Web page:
Today as my husband and I lovingly parted ways for the day, he shared with me a dream he had about getting in an accident that seemed so real. He followed it with how many accidents there were on his commute home the previous night supposing that was why. He then got into the silver-bullet for his forty-five-mile commute down I95 to Miami.
Just yesterday at the office I named my husband and several others in a conversation stating that they may wish their commutes were less, but they take ownership of choosing where they live and the job they accepted. They do not let their feelings of what they wish for, get in the way of what it takes to excel at their jobs. Furthermore, if they had projects throughout the State or Country, they had to attend to they would dependably and cheerfully get there.
Yesterday we had a Construction Superintendent tell us he ran the same philosophy only to waste all our time coming to an interview, forty-nine miles from his house, just to state he told us commute was not an issue, but it was. The company he interviewed with, their closest project would be 40 miles from him. The commute did not become the deal breaker in this case as lack of integrity prevailed.
This visual map courtesy of the Visual Capitalist shows that average commutes across the country by state range from 15 to 30 minutes each way. Another site, Statistic Brain, shares with us that there are 128.3 million commuters in the US. 8% or 10,264.000 that travel 35 miles or more each way to work and 21% of them or 2,155,440 are employed in manufacturing and construction.
I ended up on the staffing side of the construction industry over twenty years ago as being a road warrior and traveling the state was not working for me after my first child was born. It was a choice I made that has turned out to be a career I love getting to help you find the right career match.
It isn’t until the last decade that we hear much discussion regarding commute in the construction industry. We are a whatever it takes industry, correct? In Southeast Florida, it was pretty much a given that no matter where you lived you would most likely at some point be on a project anywhere from Miami-Dade to Palm Beach, 88 miles center to center. That commute was usually less than an hour and a half. The population of South Florida in 2010 was 5.5 million rising to over 6 million in 2016 and continuing to rise. The whole state of Florida only had 13.65 million people when I moved here in 1992, and we now have 21 million residents. Over 40% growth in the state. The Builders have done well!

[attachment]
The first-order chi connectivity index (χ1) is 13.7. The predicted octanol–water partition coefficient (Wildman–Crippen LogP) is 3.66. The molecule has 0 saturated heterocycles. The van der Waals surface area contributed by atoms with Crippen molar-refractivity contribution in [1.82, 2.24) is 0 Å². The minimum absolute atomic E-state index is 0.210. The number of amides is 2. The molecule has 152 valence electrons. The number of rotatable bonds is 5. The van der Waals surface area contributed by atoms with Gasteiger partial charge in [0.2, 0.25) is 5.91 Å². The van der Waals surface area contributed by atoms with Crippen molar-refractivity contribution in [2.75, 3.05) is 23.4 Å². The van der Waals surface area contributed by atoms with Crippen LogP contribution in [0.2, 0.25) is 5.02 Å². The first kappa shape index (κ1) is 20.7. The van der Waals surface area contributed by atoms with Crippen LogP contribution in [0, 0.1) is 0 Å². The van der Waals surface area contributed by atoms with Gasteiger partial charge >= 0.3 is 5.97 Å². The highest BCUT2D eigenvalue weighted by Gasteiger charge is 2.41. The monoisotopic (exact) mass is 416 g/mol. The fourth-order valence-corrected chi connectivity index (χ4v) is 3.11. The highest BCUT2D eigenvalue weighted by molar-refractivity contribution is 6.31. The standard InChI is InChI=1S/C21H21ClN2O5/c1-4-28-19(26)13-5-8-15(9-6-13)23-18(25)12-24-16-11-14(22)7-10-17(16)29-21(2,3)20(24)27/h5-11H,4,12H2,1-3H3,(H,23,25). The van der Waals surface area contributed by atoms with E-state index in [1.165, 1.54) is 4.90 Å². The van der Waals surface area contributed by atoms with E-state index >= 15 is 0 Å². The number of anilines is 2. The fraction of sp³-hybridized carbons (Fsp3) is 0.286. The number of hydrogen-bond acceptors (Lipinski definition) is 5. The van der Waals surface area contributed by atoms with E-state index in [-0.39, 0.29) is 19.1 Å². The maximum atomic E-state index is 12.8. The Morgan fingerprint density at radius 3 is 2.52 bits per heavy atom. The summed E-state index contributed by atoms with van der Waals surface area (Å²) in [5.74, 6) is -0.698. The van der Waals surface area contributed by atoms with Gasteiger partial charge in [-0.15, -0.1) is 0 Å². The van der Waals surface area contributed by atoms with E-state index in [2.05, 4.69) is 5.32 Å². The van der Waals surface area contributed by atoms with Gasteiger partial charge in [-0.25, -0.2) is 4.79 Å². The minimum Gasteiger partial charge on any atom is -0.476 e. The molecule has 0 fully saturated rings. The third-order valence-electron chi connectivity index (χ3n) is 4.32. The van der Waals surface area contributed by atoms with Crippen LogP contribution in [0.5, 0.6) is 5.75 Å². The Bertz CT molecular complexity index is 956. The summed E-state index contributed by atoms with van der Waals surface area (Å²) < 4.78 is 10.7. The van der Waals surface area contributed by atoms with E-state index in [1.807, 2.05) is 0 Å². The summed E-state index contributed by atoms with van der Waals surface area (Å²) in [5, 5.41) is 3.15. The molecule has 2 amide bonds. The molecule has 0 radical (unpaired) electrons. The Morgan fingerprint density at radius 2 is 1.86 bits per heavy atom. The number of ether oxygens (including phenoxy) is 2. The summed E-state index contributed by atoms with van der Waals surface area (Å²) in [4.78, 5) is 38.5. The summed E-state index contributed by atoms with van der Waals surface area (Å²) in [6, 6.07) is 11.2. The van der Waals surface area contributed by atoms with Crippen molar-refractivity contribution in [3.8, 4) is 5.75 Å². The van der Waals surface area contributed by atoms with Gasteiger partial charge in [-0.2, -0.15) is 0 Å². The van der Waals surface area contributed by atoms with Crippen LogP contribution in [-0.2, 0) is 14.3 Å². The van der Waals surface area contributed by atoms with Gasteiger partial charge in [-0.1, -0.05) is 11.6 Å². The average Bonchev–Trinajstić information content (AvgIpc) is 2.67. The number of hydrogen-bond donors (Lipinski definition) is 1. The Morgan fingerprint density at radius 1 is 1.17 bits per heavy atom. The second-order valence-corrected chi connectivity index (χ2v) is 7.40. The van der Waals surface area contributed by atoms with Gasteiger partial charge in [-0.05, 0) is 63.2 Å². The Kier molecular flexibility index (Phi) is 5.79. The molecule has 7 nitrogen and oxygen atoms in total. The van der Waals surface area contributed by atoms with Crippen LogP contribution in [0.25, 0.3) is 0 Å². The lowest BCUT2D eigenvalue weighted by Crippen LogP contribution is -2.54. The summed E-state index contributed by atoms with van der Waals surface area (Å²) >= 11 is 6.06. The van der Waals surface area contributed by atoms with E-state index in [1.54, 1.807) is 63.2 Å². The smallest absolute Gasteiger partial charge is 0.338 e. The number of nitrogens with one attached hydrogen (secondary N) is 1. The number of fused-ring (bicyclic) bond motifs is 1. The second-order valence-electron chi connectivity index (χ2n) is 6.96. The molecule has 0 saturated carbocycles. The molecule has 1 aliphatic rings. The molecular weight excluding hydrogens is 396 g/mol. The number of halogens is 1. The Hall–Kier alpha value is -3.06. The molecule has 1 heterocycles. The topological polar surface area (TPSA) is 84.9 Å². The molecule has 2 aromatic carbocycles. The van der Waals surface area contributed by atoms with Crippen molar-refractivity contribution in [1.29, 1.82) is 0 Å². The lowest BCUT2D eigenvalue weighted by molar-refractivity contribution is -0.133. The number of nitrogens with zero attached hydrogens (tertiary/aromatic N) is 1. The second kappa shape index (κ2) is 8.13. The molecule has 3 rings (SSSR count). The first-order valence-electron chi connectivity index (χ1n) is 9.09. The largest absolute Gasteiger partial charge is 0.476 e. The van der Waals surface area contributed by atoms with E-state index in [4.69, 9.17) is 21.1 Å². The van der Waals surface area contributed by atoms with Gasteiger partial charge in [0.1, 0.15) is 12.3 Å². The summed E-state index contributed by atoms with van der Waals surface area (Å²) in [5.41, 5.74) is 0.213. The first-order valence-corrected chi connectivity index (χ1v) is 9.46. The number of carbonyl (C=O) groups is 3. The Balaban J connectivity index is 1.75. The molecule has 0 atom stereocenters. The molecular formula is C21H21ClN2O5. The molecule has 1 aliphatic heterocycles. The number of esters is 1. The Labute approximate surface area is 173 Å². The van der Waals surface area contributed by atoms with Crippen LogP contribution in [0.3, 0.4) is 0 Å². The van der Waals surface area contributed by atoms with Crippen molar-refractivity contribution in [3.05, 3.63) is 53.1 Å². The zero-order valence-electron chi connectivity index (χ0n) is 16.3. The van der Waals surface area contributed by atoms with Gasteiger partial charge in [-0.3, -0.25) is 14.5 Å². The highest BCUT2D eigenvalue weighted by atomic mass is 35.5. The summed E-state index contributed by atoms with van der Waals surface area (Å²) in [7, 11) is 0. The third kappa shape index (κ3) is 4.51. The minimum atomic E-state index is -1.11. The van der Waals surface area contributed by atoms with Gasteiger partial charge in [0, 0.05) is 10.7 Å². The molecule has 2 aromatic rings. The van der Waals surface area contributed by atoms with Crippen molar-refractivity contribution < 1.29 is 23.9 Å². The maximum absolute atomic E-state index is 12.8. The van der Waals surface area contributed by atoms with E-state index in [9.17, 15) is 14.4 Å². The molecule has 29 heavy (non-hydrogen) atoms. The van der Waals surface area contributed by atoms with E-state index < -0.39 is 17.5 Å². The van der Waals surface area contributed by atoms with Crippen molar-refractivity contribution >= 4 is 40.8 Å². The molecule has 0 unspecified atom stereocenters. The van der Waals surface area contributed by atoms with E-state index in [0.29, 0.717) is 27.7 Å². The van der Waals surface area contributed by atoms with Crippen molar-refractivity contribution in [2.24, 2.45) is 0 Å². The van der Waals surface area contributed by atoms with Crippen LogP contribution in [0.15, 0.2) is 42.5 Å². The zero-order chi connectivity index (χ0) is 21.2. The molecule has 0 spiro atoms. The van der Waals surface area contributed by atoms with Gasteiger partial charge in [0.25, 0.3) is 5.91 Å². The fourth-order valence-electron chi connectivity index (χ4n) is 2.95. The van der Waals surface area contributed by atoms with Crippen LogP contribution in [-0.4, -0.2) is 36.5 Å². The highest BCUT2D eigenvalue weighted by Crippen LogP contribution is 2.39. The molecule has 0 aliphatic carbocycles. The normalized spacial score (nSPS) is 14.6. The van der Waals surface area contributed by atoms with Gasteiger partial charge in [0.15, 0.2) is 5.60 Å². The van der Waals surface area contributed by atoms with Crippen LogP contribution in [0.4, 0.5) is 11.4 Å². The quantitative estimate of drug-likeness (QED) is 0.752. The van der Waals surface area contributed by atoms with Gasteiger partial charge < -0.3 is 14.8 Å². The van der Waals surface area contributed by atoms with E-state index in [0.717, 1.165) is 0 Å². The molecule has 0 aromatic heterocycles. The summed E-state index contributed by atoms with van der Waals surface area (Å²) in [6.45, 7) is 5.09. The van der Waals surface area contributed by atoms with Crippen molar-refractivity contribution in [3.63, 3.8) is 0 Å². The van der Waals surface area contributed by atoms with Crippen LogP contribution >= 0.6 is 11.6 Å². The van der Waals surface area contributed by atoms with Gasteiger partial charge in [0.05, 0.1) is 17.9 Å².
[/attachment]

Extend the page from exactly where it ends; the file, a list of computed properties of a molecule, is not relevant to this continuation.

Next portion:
When it comes to the right match for you, be honest with yourself. Don’t waste your time pursuing an opportunity that you won’t be able to give 100% to dreading the drive every day. You are only hurting your career and your employer’s business. Employers, there are still candidates that have no issue with long commutes and use that time to listen to training webinars, audiobooks, make follow-up calls and unwind before going home to their families.
Ultimately there is not a way to interview and be 100% sure someone will be committed to a commute long run. It is smart business practice to factor in how far someone will have to commute and for how long. As a hiring manager, if you hire a person with a long commute be realistic and set your expectations that it could pose an issue down the road.
Many employers are now providing provision to employees commuting more than 35 miles each way to the office. For field staff or office staff where adjusting hours or working four days a week might not be an option, typically compensation is provided. The additional compensation is usually calculated for commutes over 30 miles each way as an incentive. If over 50 miles each way is required, often housing is provided especially when long days like a 7-6 or after, are required on site.
The commute dispute bottom line is that it falls under a behavioral characteristic. It is all about what the individual will do because they want to so employers “Play it safe” and job Seekers “Be Real.” If not, you could be spoiling a job opportunity future for someone that honestly doesn’t mind a long commute.
For some tips to help your career during the commute click here to download this printable list.